Diary of a Retail HME Start-Up
As Medicare reimbursement has declined for the home oxygen and medical equipment industry every year since 2005, I had been looking for a strategy to diversify and keep my company, Allstar Oxygen Services, in the black. For over a year I collected articles on retail HME because it seemed to have some possibilities and I knew very little about it.
April, 2009 — I came home from Medtrade Spring and after hearing numerous presentations on retail HME, I was more convinced than ever that was the direction I needed to go — and soon.
One of the articles I had saved was by industry consultant Jack Evans with pictures of a store he designed that looked very attractive and different than any medical equipment store I had seen. So I contacted him and asked if he would help with my project. He began by sending me a lot of good information.
For starters, I decided I didn't want to combine my new retail business with my existing HME company's warehouse and delivery operation (Allstar Oxygen Service in Concord, Calif.). First, there was no space; and second, the location was excellent for a delivery business — between two freeways — but not that conducive to retail traffic. And after downsizing my customer service staff in late 2008 to deal with the 36-month oxygen cap and the 9.5 percent Medicare cut, I couldn't ask them to stretch any more into a new venture.
So I decided to create a new company and find a storefront location in a downtown retail area with 2,000 to 3,000 sq. ft. to start fresh.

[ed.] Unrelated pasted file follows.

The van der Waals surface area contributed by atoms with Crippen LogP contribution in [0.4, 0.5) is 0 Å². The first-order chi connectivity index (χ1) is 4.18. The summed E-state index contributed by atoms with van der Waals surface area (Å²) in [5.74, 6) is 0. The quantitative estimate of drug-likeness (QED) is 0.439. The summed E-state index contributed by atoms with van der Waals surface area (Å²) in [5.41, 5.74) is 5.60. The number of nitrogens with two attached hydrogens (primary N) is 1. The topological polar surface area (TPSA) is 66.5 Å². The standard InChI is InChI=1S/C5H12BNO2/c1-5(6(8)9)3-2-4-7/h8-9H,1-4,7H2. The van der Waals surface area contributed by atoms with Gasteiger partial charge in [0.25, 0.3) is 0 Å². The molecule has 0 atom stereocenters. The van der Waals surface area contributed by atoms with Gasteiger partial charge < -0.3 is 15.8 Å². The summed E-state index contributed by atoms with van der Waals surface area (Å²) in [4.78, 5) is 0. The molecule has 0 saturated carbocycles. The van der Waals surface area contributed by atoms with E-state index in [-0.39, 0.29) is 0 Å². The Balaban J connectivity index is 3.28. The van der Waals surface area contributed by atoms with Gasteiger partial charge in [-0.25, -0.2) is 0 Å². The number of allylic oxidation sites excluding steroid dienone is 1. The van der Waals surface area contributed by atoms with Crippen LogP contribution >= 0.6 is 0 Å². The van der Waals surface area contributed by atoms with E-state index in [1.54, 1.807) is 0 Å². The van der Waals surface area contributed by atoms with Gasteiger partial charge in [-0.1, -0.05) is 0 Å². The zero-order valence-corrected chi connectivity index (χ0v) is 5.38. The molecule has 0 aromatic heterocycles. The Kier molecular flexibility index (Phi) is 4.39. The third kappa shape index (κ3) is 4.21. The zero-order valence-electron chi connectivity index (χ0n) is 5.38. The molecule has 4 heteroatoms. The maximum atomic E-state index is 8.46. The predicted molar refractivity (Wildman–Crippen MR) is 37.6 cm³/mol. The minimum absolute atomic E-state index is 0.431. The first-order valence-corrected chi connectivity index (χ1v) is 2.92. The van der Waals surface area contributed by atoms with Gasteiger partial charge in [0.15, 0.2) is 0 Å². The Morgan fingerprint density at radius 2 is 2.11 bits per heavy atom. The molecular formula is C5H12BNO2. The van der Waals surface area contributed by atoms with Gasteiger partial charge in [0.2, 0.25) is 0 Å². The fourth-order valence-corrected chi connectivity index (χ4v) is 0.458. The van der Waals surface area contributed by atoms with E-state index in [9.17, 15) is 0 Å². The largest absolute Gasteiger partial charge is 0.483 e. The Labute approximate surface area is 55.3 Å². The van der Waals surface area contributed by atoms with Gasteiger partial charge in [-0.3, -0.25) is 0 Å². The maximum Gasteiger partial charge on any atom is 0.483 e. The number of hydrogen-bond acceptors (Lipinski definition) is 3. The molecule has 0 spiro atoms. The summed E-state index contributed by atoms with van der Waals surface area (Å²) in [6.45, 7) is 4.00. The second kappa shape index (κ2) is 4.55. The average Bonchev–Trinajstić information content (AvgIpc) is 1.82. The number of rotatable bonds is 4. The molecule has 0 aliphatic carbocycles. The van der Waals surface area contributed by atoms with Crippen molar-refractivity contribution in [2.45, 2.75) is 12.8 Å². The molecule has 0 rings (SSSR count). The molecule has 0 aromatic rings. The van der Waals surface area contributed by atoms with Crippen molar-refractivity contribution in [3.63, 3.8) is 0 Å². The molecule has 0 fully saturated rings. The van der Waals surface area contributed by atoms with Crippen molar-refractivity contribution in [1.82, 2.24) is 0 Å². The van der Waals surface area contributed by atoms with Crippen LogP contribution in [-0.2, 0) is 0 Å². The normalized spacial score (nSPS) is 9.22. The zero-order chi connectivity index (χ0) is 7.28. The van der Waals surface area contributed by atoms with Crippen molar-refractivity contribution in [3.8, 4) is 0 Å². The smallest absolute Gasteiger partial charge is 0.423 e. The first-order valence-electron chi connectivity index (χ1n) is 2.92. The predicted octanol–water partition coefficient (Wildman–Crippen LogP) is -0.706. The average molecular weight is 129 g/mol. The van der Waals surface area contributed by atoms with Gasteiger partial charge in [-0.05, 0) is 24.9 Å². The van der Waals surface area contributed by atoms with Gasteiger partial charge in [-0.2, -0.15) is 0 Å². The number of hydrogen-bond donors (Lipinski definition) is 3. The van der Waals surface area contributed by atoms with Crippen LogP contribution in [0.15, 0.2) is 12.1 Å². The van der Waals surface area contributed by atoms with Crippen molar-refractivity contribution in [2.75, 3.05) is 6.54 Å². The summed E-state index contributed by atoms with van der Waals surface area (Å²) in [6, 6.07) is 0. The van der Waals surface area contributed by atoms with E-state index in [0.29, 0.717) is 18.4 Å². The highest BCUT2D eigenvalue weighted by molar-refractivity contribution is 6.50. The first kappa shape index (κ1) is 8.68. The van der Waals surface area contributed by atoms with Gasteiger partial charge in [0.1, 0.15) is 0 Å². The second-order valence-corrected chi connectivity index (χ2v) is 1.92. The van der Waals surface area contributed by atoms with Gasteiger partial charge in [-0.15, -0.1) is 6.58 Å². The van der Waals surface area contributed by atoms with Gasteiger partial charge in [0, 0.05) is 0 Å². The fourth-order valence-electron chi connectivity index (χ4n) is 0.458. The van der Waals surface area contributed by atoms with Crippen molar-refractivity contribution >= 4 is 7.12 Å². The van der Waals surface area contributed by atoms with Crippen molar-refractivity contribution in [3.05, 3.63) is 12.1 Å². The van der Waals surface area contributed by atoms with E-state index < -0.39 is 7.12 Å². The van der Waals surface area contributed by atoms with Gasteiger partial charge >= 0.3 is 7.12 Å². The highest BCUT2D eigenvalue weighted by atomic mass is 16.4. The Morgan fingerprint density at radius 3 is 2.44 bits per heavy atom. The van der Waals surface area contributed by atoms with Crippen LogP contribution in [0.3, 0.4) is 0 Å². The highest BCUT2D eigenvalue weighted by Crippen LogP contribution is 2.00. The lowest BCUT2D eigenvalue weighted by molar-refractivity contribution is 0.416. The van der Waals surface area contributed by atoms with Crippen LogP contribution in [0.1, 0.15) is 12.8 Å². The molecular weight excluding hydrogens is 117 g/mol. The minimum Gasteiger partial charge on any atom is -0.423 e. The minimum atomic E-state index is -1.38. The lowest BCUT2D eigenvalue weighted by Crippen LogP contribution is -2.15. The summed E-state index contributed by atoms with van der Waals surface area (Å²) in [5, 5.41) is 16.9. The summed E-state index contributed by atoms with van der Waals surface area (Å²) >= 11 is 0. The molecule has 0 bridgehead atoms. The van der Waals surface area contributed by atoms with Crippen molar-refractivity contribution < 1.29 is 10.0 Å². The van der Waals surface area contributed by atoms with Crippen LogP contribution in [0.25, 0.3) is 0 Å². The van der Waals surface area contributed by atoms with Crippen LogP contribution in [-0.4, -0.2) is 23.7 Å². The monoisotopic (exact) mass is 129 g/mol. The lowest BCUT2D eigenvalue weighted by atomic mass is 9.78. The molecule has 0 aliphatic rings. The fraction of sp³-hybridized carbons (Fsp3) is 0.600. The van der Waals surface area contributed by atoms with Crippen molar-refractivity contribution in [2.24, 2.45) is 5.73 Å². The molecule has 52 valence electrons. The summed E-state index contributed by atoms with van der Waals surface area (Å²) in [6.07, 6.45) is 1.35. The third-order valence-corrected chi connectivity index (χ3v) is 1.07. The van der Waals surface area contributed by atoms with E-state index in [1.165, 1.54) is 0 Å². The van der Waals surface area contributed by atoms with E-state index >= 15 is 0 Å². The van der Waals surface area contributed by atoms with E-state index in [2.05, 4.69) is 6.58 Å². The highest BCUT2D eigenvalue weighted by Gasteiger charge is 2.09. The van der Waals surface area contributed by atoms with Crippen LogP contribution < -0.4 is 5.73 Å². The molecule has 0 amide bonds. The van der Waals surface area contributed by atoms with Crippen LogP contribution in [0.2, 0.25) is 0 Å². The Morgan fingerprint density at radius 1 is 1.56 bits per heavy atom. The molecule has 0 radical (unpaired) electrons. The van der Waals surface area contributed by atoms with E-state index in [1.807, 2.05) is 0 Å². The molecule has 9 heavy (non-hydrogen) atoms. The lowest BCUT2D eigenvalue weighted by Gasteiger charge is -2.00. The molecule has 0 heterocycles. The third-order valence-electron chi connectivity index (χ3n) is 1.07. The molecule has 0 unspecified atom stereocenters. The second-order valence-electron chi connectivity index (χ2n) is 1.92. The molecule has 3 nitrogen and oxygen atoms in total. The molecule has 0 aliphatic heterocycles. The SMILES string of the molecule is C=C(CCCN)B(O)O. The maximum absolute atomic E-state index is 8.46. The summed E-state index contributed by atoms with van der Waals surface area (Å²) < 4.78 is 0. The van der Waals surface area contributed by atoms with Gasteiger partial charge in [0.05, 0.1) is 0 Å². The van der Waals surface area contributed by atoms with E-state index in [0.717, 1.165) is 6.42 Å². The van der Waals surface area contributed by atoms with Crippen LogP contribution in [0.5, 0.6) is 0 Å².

May — I began writing a business plan. This prompted me to look closely at the local demographics (they appeared excellent), take a good look at the competition (only a couple of small, older, cluttered stores locally), consider all of the products I would carry (numerous items I knew nothing about) and develop a budget with three-year pro forma financials. I projected break-even at about month 13; Jack said it would be more likely around month 11.
I wanted to create an attractive store with an open floor plan, well lit, with a lot of product selection and great customer service. We would sell big items like motorized scooters, lift chairs and electric beds, but also rollators, compression stockings, orthopedic braces, bath safety items, a line of diabetic shoes and the usual retail array of medical products.
I considered walk-in tubs but opted for stairlifts instead. And I planned to add home modification services in conjunction with a local contractor down the road. To be competitive, I would have to be able to bill Medicare for the chair lift mechanisms and the rollators, but everything else would be cash.
June — After finishing the business plan, I went to the bank I had worked with for the 10 years since starting Allstar Oxygen to look for financing. It turns out after three mergers they were no longer the preferred SBA lender that helped me start the first business, but they referred me to another bank nearby. Without too much difficulty, I was able to get a $300,000 SBA loan for low costs (part of the economic stimulus plan) and a low interest rate, repayable over 10 years.
July — Now I needed to find a good location. In my mind, the top three factors in a successful retail business are location, location and location. Perhaps added to that for seniors are easy access and parking. Fortunately, with the economic downturn, there were quite a few empty storefronts available, and the rents appeared to be favorable.
After looking at numerous spaces, I zeroed in on one with a little more than 2,000 sq. ft. The location had decent parking on a main street across from a busy Trader Joe's grocery and only a half-block from a hospital. But after the owner handed me an 82-page lease, she appeared to be difficult. The last thing I needed in starting a new business was an uncooperative landlord, so I continued to look.
I finally settled on a 6,000-sq. ft. space (an out-of-business Blockbuster Video) that had just become available in nearby Walnut Creek — and that the landlord was willing to split in half for me. Access and parking were excellent, and visibility was good along a main street.